divisive

adjective

di·​vi·​sive də-ˈvī-siv How to pronounce divisive (audio)
also
-ˈvi- How to pronounce divisive (audio)
 or  -ziv
: creating disunity or dissension
a divisive issue
divisive rhetoric
divisively adverb
divisiveness noun

Examples of divisive in a Sentence

Recent Examples on the Web While most of the ads involved the usual self-effacing celebrities asserting their cultural relevance — and some of them were crowd-pleasers and even funny — a number of them touched on some of the most divisive issues of the day: religion, the presidential race and Bud Light. Barbara Lippert, The Hollywood Reporter, 12 Feb. 2024 And the idea that people hold compassion around many divisive issues presents an opportunity to bridge a societal divide, says Zofia Włodarczyk, a researcher at the social science think tank More in Common, which published a study. Lenora Chu, The Christian Science Monitor, 9 Feb. 2024 After more than a year of deliberation, the World Trade Organization appears close to rejecting a waiver on intellectual property protection for Covid-19 diagnostics and treatments, a divisive issue that has pitted low-income nations and civil society groups against medical products companies. Ed Silverman, STAT, 31 Jan. 2024 Most disturbing, the GOP has tied aid for Ukraine, Israel, and Taiwan — three arenas of huge American concern where war is ongoing or threatens to erupt — to resolving the southern border crisis, one of the nation’s most divisive issues. Trudy Rubin, The Mercury News, 27 Jan. 2024 The suffering and death of animals for the sake of science has always been an ethically fraught and divisive issue. Erika Fry, Fortune, 27 Jan. 2024 While Morrissey has recently become a divisive figure who has expressed support for the far-right political party For Britain, Marr has spoken out against right-wing politicians who like the Smiths. Emily Zemler, Rolling Stone, 24 Jan. 2024 The actor played Prince Charles during the Netflix series’ final two seasons, which just so happened to be its most divisive among television critics. Zack Sharf, Variety, 30 Jan. 2024 This debate isn’t just about the 20 states that have enacted these divisive bans. Mary Ellen Klas, Twin Cities, 28 Jan. 2024 See More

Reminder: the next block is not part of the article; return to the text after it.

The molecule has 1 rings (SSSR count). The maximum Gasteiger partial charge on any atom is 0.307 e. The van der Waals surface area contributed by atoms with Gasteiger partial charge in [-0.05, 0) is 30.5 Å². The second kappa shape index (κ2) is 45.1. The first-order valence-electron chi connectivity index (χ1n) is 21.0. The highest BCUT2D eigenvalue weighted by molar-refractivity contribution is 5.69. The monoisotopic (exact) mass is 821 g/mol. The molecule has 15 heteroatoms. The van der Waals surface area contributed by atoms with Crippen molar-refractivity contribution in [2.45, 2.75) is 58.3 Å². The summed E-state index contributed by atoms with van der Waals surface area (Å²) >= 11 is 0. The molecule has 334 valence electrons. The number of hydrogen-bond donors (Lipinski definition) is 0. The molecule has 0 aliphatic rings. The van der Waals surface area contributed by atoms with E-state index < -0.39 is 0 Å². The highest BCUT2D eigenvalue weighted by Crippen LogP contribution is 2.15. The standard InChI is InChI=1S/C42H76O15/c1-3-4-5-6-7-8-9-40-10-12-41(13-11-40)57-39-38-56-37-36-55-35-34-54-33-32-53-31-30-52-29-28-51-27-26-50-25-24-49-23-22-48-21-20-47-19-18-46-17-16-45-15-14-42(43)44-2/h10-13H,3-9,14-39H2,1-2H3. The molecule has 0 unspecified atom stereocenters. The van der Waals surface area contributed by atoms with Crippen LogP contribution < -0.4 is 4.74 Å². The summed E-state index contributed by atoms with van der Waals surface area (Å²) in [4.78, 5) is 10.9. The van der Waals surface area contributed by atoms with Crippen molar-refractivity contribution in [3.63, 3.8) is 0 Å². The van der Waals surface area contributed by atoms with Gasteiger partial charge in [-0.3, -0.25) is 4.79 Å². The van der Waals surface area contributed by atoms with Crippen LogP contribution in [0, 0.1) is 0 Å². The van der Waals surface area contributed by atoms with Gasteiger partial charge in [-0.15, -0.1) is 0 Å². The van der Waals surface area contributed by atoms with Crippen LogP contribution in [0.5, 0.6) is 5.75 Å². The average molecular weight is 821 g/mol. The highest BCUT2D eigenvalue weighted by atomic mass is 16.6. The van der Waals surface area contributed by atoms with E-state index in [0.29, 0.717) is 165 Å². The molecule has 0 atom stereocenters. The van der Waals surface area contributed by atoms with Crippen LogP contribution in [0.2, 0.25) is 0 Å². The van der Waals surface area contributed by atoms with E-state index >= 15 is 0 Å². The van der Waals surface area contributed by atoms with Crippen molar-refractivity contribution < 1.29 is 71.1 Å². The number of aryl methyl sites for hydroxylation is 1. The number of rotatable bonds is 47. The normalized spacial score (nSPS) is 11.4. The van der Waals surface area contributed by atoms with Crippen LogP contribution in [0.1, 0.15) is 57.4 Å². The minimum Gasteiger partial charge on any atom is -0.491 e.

These examples are programmatically compiled from various online sources to illustrate current usage of the word 'divisive.' Any opinions expressed in the examples do not represent those of Merriam-Webster or its editors. Send us feedback about these examples.

Word History

First Known Use

1642, in the meaning defined above

Time Traveler
The first known use of divisive was in 1642

Dictionary Entries Near divisive

Cite this Entry

“Divisive.” Merriam-Webster.com Dictionary, Merriam-Webster, https://www.merriam-webster.com/dictionary/divisive. Accessed 21 Feb. 2024.

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